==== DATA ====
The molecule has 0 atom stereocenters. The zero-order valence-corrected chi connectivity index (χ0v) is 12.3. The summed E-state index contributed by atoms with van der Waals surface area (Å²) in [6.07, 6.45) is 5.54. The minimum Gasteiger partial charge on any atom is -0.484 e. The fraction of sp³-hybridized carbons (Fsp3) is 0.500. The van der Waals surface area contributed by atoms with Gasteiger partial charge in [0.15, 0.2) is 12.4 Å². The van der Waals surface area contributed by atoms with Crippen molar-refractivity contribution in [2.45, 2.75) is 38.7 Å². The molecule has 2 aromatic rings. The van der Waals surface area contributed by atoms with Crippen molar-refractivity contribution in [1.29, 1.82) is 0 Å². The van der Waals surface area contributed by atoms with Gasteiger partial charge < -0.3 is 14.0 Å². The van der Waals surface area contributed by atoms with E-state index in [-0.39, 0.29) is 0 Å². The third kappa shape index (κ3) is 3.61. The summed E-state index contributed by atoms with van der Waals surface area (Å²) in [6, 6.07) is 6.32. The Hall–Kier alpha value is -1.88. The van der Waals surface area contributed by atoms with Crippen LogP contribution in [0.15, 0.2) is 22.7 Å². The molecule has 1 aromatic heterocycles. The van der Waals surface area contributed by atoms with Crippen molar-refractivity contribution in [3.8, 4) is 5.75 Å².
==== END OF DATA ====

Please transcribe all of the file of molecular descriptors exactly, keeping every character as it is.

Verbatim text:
The molecule has 0 atom stereocenters. The zero-order valence-corrected chi connectivity index (χ0v) is 12.3. The summed E-state index contributed by atoms with van der Waals surface area (Å²) in [6.07, 6.45) is 5.54. The minimum Gasteiger partial charge on any atom is -0.484 e. The fraction of sp³-hybridized carbons (Fsp3) is 0.500. The van der Waals surface area contributed by atoms with Gasteiger partial charge in [0.15, 0.2) is 12.4 Å². The van der Waals surface area contributed by atoms with Crippen molar-refractivity contribution in [2.45, 2.75) is 38.7 Å². The molecule has 2 aromatic rings. The van der Waals surface area contributed by atoms with Crippen molar-refractivity contribution in [1.29, 1.82) is 0 Å². The van der Waals surface area contributed by atoms with Gasteiger partial charge < -0.3 is 14.0 Å². The van der Waals surface area contributed by atoms with E-state index in [-0.39, 0.29) is 0 Å². The third kappa shape index (κ3) is 3.61. The summed E-state index contributed by atoms with van der Waals surface area (Å²) in [6, 6.07) is 6.32. The Hall–Kier alpha value is -1.88. The van der Waals surface area contributed by atoms with Crippen LogP contribution in [0.15, 0.2) is 22.7 Å². The molecule has 1 aromatic heterocycles. The van der Waals surface area contributed by atoms with Crippen molar-refractivity contribution in [3.8, 4) is 5.75 Å².